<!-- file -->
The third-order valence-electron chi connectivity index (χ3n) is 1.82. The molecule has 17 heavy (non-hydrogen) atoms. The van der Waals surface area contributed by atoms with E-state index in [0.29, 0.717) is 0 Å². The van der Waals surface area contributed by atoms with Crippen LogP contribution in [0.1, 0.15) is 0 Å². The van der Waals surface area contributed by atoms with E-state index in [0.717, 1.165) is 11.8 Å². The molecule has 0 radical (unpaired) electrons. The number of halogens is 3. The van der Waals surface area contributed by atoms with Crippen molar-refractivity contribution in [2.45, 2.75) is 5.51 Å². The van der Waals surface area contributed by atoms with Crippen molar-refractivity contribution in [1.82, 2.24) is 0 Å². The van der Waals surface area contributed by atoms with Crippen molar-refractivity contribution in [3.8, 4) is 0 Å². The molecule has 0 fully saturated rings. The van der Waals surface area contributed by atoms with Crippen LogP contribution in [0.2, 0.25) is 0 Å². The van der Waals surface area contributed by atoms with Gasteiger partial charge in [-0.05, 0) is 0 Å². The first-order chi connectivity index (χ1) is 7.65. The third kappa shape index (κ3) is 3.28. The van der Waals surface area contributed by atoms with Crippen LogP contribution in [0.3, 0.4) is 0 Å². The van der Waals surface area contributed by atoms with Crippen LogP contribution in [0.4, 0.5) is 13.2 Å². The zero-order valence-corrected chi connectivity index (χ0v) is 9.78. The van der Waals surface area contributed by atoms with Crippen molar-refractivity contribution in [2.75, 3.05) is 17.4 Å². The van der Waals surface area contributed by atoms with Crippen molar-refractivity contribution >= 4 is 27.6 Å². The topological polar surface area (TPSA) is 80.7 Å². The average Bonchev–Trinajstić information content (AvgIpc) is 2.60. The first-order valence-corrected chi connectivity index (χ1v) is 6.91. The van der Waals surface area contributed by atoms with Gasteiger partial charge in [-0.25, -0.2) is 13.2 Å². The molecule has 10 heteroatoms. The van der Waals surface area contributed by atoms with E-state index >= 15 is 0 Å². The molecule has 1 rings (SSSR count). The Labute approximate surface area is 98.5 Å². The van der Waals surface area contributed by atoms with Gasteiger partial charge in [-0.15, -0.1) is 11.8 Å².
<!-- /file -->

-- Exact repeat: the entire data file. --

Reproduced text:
The third-order valence-electron chi connectivity index (χ3n) is 1.82. The molecule has 17 heavy (non-hydrogen) atoms. The van der Waals surface area contributed by atoms with E-state index in [0.29, 0.717) is 0 Å². The van der Waals surface area contributed by atoms with Crippen LogP contribution in [0.1, 0.15) is 0 Å². The van der Waals surface area contributed by atoms with E-state index in [0.717, 1.165) is 11.8 Å². The molecule has 0 radical (unpaired) electrons. The number of halogens is 3. The van der Waals surface area contributed by atoms with Crippen molar-refractivity contribution in [2.45, 2.75) is 5.51 Å². The van der Waals surface area contributed by atoms with Crippen molar-refractivity contribution in [1.82, 2.24) is 0 Å². The van der Waals surface area contributed by atoms with Crippen molar-refractivity contribution in [3.8, 4) is 0 Å². The molecule has 0 fully saturated rings. The van der Waals surface area contributed by atoms with Crippen LogP contribution in [0.2, 0.25) is 0 Å². The van der Waals surface area contributed by atoms with Gasteiger partial charge in [-0.05, 0) is 0 Å². The first-order chi connectivity index (χ1) is 7.65. The third kappa shape index (κ3) is 3.28. The van der Waals surface area contributed by atoms with Crippen LogP contribution in [0.3, 0.4) is 0 Å². The van der Waals surface area contributed by atoms with Crippen LogP contribution in [0.4, 0.5) is 13.2 Å². The zero-order valence-corrected chi connectivity index (χ0v) is 9.78. The van der Waals surface area contributed by atoms with Crippen molar-refractivity contribution in [2.75, 3.05) is 17.4 Å². The van der Waals surface area contributed by atoms with Crippen molar-refractivity contribution >= 4 is 27.6 Å². The topological polar surface area (TPSA) is 80.7 Å². The average Bonchev–Trinajstić information content (AvgIpc) is 2.60. The first-order valence-corrected chi connectivity index (χ1v) is 6.91. The van der Waals surface area contributed by atoms with Gasteiger partial charge in [-0.25, -0.2) is 13.2 Å². The molecule has 10 heteroatoms. The van der Waals surface area contributed by atoms with E-state index >= 15 is 0 Å². The molecule has 1 rings (SSSR count). The Labute approximate surface area is 98.5 Å². The van der Waals surface area contributed by atoms with Gasteiger partial charge in [-0.15, -0.1) is 11.8 Å².